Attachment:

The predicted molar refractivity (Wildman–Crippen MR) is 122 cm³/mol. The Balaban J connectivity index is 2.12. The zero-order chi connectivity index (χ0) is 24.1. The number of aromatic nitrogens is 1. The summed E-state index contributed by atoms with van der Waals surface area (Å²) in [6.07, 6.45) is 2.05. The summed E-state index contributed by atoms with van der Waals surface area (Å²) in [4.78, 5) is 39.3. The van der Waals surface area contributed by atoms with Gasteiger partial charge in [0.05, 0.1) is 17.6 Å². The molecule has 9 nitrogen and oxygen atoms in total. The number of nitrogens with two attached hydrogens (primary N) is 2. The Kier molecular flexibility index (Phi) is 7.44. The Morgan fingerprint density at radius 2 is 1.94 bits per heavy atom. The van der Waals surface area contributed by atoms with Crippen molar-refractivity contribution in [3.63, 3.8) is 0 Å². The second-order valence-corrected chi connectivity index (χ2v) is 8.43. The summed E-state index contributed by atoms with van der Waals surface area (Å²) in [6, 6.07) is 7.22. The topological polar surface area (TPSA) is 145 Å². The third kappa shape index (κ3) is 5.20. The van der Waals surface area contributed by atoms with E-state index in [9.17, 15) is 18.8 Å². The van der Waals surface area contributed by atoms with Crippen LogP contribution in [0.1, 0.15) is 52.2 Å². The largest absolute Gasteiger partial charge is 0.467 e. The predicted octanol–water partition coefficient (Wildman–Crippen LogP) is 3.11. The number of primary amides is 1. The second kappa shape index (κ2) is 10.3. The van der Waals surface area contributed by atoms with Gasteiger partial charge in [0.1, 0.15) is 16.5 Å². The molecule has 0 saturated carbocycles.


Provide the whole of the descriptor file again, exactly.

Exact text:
The predicted molar refractivity (Wildman–Crippen MR) is 122 cm³/mol. The Balaban J connectivity index is 2.12. The zero-order chi connectivity index (χ0) is 24.1. The number of aromatic nitrogens is 1. The summed E-state index contributed by atoms with van der Waals surface area (Å²) in [6.07, 6.45) is 2.05. The summed E-state index contributed by atoms with van der Waals surface area (Å²) in [4.78, 5) is 39.3. The van der Waals surface area contributed by atoms with Gasteiger partial charge in [0.05, 0.1) is 17.6 Å². The molecule has 9 nitrogen and oxygen atoms in total. The number of nitrogens with two attached hydrogens (primary N) is 2. The Kier molecular flexibility index (Phi) is 7.44. The Morgan fingerprint density at radius 2 is 1.94 bits per heavy atom. The van der Waals surface area contributed by atoms with Crippen molar-refractivity contribution in [3.63, 3.8) is 0 Å². The second-order valence-corrected chi connectivity index (χ2v) is 8.43. The summed E-state index contributed by atoms with van der Waals surface area (Å²) in [6, 6.07) is 7.22. The topological polar surface area (TPSA) is 145 Å². The third kappa shape index (κ3) is 5.20. The van der Waals surface area contributed by atoms with E-state index in [9.17, 15) is 18.8 Å². The van der Waals surface area contributed by atoms with Crippen LogP contribution in [0.1, 0.15) is 52.2 Å². The largest absolute Gasteiger partial charge is 0.467 e. The predicted octanol–water partition coefficient (Wildman–Crippen LogP) is 3.11. The number of primary amides is 1. The second kappa shape index (κ2) is 10.3. The van der Waals surface area contributed by atoms with Gasteiger partial charge in [0.1, 0.15) is 16.5 Å². The molecule has 0 saturated carbocycles.